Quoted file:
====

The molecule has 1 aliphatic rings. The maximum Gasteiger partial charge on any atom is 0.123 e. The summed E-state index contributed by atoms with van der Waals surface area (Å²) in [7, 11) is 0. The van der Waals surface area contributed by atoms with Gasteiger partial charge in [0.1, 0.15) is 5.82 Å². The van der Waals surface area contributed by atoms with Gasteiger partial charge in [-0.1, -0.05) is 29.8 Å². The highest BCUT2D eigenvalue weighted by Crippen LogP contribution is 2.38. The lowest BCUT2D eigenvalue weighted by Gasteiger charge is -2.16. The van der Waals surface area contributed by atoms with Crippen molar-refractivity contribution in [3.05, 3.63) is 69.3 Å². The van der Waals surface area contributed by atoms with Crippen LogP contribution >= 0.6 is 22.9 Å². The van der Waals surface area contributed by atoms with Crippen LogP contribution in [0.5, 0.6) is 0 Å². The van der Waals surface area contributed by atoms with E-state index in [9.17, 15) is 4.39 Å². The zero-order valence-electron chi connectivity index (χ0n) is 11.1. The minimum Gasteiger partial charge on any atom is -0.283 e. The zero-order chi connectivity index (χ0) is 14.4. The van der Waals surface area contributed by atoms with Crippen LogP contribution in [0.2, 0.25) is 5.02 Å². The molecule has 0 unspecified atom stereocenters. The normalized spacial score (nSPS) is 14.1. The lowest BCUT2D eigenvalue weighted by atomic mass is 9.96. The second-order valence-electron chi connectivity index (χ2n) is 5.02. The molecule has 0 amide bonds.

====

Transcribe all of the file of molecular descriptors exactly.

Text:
The molecule has 1 aliphatic rings. The maximum Gasteiger partial charge on any atom is 0.123 e. The summed E-state index contributed by atoms with van der Waals surface area (Å²) in [7, 11) is 0. The van der Waals surface area contributed by atoms with Gasteiger partial charge in [0.1, 0.15) is 5.82 Å². The van der Waals surface area contributed by atoms with Gasteiger partial charge in [-0.1, -0.05) is 29.8 Å². The highest BCUT2D eigenvalue weighted by Crippen LogP contribution is 2.38. The lowest BCUT2D eigenvalue weighted by Gasteiger charge is -2.16. The van der Waals surface area contributed by atoms with Crippen molar-refractivity contribution in [3.05, 3.63) is 69.3 Å². The van der Waals surface area contributed by atoms with Crippen LogP contribution >= 0.6 is 22.9 Å². The van der Waals surface area contributed by atoms with Crippen LogP contribution in [0.5, 0.6) is 0 Å². The van der Waals surface area contributed by atoms with E-state index in [9.17, 15) is 4.39 Å². The zero-order valence-electron chi connectivity index (χ0n) is 11.1. The minimum Gasteiger partial charge on any atom is -0.283 e. The zero-order chi connectivity index (χ0) is 14.4. The van der Waals surface area contributed by atoms with Crippen LogP contribution in [0.2, 0.25) is 5.02 Å². The molecule has 0 unspecified atom stereocenters. The normalized spacial score (nSPS) is 14.1. The lowest BCUT2D eigenvalue weighted by atomic mass is 9.96. The second-order valence-electron chi connectivity index (χ2n) is 5.02. The molecule has 0 amide bonds.